Batteries Power a Robust Market
Batteries are one of today’s hottest products, with billions of dollars being poured into various R&D efforts around the world. While automotive applications heat up, consumer electronics will continue to drive the market in the near future.
Batteries are one of today’s hottest products, with billions of dollars being poured into various R&D efforts around the world. In addition to large players such as Johnson Controls Inc. (Milwaukee), Matsushita Electric Industrial Co. (Osaka, Japan), SAFT SA (Bagnolet, France) and Sanyo Electric Co. (Osaka, Japan), hundreds of new start-up companies, such as A123 Systems Inc. (Watertown, MA) and Firefly Energy Inc. (Peoria, IL), make it an extremely competitive industry.
According to a recent study conducted by the Freedonia Group Inc. (Cleveland), worldwide battery demand will increase 4.8 percent annually between now and 2012. The industry will grow from $71 billion in 2007 to $90 billion in 2012.
The non-lead-acid secondary battery market is expected to outpace demand for primary and lead-acid secondary batteries through 2012, Freedonia analysts predict. Sales of lithium-ion and lithium-polymer batteries and, to a lesser extent, nickel-metal hydride batteries will be spurred by the widespread popularity of electronic devices such as cell phones and portable digital audio players. The rapid growth in hybrid vehicle production will also boost global demand for these types of batteries.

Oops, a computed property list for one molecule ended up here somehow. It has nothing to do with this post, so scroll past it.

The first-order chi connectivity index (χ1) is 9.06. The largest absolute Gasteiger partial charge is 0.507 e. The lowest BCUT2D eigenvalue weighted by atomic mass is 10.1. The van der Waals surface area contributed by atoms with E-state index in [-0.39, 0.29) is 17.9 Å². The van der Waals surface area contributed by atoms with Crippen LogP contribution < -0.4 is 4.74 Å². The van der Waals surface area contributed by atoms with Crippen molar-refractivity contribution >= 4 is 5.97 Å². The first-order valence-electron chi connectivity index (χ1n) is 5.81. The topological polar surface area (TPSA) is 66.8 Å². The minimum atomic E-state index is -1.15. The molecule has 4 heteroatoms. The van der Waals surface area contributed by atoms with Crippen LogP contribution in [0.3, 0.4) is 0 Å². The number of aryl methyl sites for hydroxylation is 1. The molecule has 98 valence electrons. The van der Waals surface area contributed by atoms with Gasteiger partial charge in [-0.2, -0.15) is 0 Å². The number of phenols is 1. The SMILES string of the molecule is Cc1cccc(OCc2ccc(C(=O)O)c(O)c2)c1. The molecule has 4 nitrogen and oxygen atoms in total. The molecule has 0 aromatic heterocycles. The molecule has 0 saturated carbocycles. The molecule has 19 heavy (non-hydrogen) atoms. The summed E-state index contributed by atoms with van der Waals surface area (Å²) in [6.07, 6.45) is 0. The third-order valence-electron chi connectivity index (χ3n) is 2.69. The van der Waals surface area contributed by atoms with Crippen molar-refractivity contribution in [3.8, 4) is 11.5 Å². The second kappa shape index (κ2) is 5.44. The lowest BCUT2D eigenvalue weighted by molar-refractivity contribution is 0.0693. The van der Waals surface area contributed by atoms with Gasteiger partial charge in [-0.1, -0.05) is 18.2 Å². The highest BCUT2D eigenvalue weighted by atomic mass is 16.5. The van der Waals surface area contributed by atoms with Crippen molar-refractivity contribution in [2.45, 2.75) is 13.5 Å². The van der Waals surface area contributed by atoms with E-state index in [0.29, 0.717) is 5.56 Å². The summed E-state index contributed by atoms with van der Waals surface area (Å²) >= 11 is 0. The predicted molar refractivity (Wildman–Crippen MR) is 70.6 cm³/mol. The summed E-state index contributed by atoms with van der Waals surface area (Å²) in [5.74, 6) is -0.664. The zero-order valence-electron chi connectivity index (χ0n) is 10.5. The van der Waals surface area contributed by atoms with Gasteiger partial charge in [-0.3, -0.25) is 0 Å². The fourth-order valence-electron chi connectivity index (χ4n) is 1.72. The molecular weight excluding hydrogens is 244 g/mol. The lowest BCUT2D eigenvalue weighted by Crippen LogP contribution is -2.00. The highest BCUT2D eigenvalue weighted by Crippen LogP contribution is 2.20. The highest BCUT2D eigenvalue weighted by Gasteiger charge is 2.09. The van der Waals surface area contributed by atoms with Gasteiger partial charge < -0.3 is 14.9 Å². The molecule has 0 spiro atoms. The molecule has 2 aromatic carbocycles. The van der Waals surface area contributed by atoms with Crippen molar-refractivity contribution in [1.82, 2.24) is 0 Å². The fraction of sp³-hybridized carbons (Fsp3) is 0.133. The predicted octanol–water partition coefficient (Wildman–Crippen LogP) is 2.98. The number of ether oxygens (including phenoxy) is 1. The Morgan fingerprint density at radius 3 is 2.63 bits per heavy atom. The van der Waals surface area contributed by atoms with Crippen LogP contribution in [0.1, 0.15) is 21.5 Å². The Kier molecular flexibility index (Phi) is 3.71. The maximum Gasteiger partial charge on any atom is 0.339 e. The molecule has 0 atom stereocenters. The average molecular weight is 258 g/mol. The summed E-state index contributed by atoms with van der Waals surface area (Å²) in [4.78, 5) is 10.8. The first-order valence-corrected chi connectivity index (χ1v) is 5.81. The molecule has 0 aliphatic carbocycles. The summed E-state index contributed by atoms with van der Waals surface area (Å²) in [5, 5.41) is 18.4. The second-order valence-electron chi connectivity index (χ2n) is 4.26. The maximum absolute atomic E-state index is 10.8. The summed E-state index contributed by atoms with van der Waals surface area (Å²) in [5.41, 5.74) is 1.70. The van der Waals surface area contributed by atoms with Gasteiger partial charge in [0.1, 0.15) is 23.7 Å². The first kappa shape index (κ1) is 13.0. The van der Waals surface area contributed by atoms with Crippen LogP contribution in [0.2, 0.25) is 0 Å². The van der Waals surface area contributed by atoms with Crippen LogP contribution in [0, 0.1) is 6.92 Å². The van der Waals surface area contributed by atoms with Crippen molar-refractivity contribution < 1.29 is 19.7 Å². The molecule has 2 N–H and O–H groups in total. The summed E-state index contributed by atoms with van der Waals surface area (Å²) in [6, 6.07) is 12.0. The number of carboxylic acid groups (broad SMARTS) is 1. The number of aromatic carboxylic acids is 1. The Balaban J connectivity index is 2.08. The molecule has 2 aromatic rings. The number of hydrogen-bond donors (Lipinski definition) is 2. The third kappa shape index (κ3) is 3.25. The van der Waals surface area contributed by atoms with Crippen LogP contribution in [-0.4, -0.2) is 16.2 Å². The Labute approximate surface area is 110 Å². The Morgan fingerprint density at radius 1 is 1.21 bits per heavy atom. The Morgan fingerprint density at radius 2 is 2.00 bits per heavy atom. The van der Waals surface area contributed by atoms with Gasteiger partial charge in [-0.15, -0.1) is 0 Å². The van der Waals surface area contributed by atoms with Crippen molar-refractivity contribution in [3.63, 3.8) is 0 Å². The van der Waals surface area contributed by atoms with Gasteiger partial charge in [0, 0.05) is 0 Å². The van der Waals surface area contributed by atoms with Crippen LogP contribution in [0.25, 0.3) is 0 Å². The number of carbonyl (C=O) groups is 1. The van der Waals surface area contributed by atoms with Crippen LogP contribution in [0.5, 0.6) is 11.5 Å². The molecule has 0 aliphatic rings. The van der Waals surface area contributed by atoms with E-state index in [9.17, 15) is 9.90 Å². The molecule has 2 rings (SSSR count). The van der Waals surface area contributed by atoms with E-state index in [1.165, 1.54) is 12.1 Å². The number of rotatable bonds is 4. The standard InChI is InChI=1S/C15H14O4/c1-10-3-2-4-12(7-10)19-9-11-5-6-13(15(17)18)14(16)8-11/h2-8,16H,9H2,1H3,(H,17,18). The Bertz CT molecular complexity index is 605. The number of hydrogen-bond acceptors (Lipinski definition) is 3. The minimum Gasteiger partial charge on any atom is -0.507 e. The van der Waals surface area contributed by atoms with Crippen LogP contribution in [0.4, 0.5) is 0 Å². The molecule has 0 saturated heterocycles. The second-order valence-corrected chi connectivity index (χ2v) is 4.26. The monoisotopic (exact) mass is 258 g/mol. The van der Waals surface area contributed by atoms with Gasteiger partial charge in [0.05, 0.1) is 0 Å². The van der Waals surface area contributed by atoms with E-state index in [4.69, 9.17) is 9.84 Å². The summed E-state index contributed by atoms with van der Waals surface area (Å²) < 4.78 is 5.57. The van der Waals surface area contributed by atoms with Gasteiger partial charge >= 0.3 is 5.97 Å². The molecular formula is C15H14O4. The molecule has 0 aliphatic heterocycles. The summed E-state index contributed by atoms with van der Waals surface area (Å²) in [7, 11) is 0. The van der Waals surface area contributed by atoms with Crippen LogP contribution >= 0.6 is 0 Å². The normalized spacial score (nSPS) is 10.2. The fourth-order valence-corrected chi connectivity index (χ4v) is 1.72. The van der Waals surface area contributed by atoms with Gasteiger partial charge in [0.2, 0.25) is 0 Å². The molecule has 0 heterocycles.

Analysts at BCC Research (Wellesley, MA) claim that communication products currently account for the largest share (31 percent) of the portable battery-powered products market. Other big battery consumers include computers (23 percent) and medical (15 percent) products. Cameras (8 percent) and toys (6 percent) also continue to be important applications for battery manufacturers.
Tools (2 percent) and navigation devices (2 percent) are much smaller segments of the market. The smallest portion of the pie is military applications (1 percent), but this segment is growing 12 percent annually. In fact, BCC analysts predict this market will jump from $1.8 billion in 2008 to $3.2 billion by 2013.